2. b) A short description of the files and file types included in the replication package: for example, raw data, processed data, scripts to manage the data, and scripts to produce estimates.

    3. c) An indication of the order in which the scripts are to be run, as well as noting where the different tables and figures found in the associated publication are generated and stored. Authors should indicate whether there are intermediate outputs generated by one script and used by another so that it is clear to users how to proceed (e.g., if a script handles the raw data to produce a processed dataset to be used in another script, this should be noted in the readme file).

    4. d) A list of software and software packages (as well as the dependent packages on which they rely) and the operating system used to produce results in the paper. Technical information on the hardware used to produce the results also is helpful (e.g., the number of cores), especially if computationally demanding techniques were applied. Authors should indicate which versions were used because packages frequently are altered to fix bugs and resolve other issues. These version changes can produce different results when running the same code with a different version of the package or software. Some models also require additional software such as JAGS or a C++ compiler to be available in the computer. Indicating this in the readme file is useful for a less-familiar or inexperienced user.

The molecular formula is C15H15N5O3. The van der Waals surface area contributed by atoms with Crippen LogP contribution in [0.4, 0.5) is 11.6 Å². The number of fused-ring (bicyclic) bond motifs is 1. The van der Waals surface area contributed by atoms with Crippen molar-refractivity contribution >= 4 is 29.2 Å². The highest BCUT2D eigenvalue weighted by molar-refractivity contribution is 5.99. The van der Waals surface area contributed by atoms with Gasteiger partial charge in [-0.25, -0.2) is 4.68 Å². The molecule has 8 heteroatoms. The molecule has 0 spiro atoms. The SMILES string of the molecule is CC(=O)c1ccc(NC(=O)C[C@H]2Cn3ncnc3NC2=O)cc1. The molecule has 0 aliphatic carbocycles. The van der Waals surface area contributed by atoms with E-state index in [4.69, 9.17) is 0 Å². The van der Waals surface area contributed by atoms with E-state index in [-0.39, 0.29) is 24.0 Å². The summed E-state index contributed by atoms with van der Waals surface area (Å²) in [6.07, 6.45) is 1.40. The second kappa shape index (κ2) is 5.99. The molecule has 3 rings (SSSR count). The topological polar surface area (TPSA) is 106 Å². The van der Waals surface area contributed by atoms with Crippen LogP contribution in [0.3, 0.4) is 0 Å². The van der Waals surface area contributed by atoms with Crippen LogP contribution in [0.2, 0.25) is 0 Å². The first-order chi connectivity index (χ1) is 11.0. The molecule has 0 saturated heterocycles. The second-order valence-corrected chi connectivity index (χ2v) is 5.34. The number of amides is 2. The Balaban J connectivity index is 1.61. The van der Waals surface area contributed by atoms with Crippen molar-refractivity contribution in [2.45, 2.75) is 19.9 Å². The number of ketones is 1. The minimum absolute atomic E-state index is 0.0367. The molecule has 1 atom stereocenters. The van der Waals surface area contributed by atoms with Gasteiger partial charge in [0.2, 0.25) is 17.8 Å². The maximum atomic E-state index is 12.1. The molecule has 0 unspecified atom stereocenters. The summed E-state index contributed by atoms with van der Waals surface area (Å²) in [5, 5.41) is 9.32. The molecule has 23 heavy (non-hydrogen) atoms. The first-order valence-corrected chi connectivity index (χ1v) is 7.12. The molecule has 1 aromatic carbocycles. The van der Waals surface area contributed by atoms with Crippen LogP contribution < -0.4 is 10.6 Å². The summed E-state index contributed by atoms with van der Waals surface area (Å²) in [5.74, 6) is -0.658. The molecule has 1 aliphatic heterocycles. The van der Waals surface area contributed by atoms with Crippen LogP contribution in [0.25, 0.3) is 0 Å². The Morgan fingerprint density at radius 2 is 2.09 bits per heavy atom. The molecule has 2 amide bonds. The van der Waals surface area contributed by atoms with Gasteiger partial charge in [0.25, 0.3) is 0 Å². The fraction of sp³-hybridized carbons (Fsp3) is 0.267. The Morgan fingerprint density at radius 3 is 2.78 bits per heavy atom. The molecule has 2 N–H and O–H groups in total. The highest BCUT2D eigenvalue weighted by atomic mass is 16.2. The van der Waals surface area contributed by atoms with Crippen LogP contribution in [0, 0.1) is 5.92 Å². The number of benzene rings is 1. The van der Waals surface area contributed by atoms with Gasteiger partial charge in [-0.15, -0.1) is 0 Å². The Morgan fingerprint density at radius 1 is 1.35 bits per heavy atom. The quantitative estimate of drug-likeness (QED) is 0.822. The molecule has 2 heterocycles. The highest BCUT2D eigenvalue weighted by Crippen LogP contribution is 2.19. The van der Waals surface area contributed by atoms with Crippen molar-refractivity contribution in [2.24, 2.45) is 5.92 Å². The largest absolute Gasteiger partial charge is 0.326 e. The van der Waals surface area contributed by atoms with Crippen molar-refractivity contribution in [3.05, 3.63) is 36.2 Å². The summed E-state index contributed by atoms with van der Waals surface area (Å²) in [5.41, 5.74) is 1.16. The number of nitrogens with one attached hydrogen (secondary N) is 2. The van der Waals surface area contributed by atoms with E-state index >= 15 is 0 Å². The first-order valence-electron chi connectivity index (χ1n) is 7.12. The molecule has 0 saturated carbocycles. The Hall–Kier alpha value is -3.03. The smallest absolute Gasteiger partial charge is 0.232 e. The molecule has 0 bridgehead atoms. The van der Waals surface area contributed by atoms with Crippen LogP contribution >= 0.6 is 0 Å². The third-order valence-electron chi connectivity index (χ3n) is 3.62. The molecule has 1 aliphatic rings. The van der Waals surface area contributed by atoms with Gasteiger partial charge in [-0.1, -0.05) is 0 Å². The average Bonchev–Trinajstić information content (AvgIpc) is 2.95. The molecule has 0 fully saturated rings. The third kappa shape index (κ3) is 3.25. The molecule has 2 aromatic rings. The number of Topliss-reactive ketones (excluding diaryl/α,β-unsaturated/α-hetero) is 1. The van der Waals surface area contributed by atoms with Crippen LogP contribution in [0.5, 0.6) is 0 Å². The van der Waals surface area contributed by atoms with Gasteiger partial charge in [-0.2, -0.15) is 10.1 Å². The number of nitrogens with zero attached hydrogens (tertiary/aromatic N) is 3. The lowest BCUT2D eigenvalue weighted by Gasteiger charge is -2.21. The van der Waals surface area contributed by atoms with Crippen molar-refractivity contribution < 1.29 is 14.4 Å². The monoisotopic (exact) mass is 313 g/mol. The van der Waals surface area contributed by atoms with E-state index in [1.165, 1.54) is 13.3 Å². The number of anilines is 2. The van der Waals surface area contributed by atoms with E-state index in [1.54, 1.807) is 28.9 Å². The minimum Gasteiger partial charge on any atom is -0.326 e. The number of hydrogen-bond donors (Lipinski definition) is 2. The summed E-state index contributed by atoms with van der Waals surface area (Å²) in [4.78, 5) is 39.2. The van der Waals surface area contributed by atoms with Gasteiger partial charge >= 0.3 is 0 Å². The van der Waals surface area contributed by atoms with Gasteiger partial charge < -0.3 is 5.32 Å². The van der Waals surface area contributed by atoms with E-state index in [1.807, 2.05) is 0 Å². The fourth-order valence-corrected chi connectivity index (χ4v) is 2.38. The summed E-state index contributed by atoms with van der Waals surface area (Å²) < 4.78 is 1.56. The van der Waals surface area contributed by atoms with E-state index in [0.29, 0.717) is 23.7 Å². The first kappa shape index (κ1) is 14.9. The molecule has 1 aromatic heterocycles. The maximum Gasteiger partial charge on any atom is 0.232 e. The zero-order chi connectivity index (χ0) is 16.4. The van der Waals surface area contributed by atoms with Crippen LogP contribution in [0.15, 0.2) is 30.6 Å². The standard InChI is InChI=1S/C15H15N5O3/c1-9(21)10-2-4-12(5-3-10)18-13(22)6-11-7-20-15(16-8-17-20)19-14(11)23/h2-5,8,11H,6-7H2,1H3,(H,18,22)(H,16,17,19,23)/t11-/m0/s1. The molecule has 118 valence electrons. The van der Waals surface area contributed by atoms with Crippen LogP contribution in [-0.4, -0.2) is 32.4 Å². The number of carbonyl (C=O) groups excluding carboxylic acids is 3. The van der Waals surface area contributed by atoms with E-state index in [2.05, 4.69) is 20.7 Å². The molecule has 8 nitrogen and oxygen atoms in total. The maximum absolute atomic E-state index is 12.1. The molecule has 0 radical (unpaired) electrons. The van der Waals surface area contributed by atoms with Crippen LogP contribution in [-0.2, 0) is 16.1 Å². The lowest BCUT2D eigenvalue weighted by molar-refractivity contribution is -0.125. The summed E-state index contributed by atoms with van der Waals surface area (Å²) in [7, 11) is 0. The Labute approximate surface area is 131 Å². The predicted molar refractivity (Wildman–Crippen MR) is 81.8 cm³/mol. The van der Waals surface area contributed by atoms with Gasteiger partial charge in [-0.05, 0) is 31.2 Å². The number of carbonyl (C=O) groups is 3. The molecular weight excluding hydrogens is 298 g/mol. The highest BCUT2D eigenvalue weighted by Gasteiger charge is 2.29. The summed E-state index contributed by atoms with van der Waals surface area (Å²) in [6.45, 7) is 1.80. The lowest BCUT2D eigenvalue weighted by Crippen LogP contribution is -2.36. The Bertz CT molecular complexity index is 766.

5. e) If unusual file extensions are used, authors should clearly indicate—to the extent possible—how to proceed with these files.

  3. 3. File Names. File names should be easy to understand and provide information about the file content. This is particularly important for replication materials that include multiple scripts and data files. If multiple scripts are to be run in a certain order, then including the order in the file name is useful (e.g., “1_DataProcessing,” “2_Estimation”). Alternatively, authors can create a master file that calls on the different scripts.